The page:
Mathematics continues to be a challenging subject for many students. There is a lot of good materials to study from. There are also a set of assumptions that are not valid. Here are a set of common myths about learning maths.
- Once I understand a mathematical concept, I can solve any problem
Understanding is the first step. Applying that understanding to a problem requires a different level of ability. The ability to solve problems increases with extensive practice; applying the understanding of the concept first in easy ways and then in increasingly difficult situations. There is no effective substitute to regular practice.
- Videos with a lot of animation will help me master a concept
Research in cognitive load theory explains that while we learn better if both auditory and visual senses are engaged, our working memory has very limited capacity. Extensive animation can contribute to the extraneous load on our memory, distracting us from reaching the desired learning outcome. Hence, videos can be very effective, but while cool animations look nice, they get in the way of learning.
- Once I score well in a topic, I have mastered it.
Unfortunately, that is not true. What is needed is ‘sustained’ practice. You need to continuously revisit the same set of skills. The good news is that much of mathematics is sequential; so working on a new topic automatically revisits an earlier one. To achieve real mastery, it is important to prepare well, and then revisit a chapter several times.
- It is very important to have someone to help me as soon as I get stuck while solving a problem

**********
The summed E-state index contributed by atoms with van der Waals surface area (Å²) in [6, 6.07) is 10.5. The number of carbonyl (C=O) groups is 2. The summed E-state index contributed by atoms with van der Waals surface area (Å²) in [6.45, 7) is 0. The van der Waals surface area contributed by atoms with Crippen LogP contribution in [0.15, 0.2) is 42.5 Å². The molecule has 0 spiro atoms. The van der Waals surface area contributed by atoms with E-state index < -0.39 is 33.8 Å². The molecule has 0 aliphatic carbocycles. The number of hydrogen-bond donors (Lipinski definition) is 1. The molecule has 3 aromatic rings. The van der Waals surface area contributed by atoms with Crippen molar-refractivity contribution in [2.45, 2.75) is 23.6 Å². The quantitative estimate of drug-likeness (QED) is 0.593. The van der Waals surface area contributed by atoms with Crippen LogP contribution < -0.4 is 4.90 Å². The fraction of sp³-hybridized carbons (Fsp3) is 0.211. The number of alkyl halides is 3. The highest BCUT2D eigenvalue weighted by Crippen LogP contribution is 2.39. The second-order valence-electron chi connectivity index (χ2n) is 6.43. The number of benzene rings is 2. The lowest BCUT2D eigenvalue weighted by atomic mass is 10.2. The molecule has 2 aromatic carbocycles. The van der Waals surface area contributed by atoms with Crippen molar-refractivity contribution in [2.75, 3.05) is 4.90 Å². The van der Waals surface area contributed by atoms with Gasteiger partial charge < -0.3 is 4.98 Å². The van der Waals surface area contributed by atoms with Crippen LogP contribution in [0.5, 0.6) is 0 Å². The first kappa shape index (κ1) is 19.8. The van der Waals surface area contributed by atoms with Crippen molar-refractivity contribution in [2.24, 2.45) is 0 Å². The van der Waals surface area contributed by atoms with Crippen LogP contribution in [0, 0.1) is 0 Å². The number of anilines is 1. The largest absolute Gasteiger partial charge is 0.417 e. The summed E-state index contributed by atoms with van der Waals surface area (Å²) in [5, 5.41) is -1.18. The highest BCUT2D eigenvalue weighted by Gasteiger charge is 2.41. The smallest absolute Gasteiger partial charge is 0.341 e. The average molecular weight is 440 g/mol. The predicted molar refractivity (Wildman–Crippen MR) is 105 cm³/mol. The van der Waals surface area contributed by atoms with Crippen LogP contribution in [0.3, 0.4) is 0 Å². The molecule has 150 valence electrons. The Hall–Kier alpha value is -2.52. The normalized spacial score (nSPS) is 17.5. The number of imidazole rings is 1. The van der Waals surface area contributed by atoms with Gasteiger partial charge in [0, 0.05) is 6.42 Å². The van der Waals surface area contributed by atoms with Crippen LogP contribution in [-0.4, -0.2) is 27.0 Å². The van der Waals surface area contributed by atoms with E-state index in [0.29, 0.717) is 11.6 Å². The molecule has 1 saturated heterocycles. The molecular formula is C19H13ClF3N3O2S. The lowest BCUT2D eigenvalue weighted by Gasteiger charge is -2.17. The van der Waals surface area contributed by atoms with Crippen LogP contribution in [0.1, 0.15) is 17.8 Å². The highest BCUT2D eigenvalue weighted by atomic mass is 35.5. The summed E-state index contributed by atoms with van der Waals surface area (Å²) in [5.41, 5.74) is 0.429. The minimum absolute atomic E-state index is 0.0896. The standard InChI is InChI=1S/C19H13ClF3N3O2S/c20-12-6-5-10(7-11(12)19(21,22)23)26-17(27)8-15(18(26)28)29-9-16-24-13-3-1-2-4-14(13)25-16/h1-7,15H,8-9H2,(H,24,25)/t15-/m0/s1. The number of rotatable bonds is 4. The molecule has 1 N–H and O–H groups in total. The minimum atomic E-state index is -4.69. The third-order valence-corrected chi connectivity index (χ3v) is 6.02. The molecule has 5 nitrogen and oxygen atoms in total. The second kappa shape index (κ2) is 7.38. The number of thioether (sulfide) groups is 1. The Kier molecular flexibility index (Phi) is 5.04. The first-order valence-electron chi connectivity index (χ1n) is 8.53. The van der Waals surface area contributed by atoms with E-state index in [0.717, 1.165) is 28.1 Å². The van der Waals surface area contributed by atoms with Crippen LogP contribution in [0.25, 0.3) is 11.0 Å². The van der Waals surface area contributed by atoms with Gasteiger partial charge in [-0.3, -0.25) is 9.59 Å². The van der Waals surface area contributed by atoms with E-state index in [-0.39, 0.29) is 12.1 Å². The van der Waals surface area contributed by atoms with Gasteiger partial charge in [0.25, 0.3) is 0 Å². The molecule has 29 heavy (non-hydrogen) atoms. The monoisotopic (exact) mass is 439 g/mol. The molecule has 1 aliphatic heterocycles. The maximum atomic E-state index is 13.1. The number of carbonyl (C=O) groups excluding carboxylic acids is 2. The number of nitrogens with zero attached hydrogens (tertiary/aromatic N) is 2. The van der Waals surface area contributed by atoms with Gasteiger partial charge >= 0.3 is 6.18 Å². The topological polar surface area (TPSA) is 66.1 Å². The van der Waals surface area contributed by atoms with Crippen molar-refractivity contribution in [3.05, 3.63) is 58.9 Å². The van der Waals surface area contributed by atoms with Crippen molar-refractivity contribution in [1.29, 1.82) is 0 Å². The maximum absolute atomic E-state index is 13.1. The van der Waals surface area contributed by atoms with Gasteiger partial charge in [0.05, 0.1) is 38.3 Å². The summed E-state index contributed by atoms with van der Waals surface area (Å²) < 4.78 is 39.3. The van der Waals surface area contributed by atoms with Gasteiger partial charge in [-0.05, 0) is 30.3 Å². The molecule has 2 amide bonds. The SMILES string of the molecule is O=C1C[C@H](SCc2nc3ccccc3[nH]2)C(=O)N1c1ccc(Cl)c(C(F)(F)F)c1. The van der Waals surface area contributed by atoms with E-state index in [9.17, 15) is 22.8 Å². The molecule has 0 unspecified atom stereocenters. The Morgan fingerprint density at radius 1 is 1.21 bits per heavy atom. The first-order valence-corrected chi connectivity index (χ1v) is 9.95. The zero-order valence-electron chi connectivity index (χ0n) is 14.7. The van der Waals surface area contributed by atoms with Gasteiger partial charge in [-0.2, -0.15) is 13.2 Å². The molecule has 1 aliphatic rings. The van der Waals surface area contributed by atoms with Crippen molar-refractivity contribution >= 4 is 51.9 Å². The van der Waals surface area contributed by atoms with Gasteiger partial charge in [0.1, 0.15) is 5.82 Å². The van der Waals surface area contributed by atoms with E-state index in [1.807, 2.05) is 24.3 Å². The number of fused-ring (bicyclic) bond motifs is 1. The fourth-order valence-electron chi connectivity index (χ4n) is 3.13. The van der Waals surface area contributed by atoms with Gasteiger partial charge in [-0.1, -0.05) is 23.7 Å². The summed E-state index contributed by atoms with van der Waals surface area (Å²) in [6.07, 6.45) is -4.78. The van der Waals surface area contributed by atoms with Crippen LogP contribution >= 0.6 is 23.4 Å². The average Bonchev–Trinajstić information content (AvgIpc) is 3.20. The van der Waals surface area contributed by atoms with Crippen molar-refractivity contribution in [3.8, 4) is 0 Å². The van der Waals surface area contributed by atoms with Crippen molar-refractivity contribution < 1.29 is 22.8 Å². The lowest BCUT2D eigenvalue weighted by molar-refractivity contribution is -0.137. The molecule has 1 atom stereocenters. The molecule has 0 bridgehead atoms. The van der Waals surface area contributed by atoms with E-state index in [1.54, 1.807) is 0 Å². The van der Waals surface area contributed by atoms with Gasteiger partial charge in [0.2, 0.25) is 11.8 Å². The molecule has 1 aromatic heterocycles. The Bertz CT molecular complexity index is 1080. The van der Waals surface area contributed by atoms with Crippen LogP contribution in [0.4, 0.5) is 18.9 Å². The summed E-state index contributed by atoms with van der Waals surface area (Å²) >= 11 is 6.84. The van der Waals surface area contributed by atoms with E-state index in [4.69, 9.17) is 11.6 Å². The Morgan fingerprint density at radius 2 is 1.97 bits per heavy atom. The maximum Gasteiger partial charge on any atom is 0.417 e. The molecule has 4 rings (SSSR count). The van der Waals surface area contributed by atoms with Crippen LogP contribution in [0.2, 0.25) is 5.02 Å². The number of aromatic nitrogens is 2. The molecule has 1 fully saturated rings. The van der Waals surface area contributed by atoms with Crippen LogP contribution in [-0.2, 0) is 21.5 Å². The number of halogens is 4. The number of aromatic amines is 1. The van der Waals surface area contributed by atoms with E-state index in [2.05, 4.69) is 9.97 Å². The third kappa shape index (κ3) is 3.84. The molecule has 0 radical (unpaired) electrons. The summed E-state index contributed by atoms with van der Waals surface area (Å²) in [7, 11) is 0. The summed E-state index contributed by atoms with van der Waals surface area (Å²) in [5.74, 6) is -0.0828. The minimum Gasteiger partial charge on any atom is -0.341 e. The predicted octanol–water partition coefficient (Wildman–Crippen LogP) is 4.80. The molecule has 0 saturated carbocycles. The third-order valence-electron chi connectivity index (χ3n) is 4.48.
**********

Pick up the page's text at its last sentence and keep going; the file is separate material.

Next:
Strangely, this too is not true. Struggle activates part of the brain that triggers deeper learning. If someone is available to solve a problem as soon as you face it, you do not learn how to solve it. However, if you are not able to solve a problem despite struggling, then getting help is important, otherwise it becomes frustrating.
- A good reporting system helps me do better
Most reports tell you where you stand. That is useful, but to a limited extent, mostly because it tells you what has happened in the past, which is not always a window into the future. However, if information about your progress and performance is used to direct you to specific actions, then it is very useful.
- People learn better when there is no exam pressure
Exams can put a lot of pressure on students. At the same time, having a timeline that is externally enforced, help many of us to focus and prepare. A good idea is to have definitive learning goals with timelines – some pressure but not too much. Having no pressure at all, results in students avoiding subjects that they struggle with.